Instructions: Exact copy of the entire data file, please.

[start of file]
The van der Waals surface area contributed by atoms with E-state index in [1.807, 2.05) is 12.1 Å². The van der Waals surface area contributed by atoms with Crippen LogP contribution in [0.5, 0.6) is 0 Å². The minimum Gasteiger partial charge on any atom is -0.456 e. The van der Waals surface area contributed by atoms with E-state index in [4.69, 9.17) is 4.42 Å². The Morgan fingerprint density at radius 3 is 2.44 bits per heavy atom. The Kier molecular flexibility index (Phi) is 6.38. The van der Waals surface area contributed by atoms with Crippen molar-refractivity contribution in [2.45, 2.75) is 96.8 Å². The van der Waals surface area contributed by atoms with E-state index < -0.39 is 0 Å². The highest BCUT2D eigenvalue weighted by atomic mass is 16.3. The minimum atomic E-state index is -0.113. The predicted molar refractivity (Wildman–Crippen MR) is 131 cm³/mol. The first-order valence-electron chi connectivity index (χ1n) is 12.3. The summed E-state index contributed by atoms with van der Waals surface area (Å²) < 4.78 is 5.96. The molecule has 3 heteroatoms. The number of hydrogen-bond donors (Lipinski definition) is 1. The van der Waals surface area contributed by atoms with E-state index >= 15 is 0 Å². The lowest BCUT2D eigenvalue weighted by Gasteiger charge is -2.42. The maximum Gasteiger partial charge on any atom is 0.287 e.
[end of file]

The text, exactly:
The van der Waals surface area contributed by atoms with E-state index in [1.807, 2.05) is 12.1 Å². The van der Waals surface area contributed by atoms with Crippen LogP contribution in [0.5, 0.6) is 0 Å². The minimum Gasteiger partial charge on any atom is -0.456 e. The van der Waals surface area contributed by atoms with E-state index in [4.69, 9.17) is 4.42 Å². The Morgan fingerprint density at radius 3 is 2.44 bits per heavy atom. The Kier molecular flexibility index (Phi) is 6.38. The van der Waals surface area contributed by atoms with Crippen molar-refractivity contribution in [2.45, 2.75) is 96.8 Å². The van der Waals surface area contributed by atoms with E-state index < -0.39 is 0 Å². The highest BCUT2D eigenvalue weighted by atomic mass is 16.3. The minimum atomic E-state index is -0.113. The predicted molar refractivity (Wildman–Crippen MR) is 131 cm³/mol. The first-order valence-electron chi connectivity index (χ1n) is 12.3. The summed E-state index contributed by atoms with van der Waals surface area (Å²) < 4.78 is 5.96. The molecule has 3 heteroatoms. The number of hydrogen-bond donors (Lipinski definition) is 1. The van der Waals surface area contributed by atoms with E-state index >= 15 is 0 Å². The lowest BCUT2D eigenvalue weighted by Gasteiger charge is -2.42. The maximum Gasteiger partial charge on any atom is 0.287 e.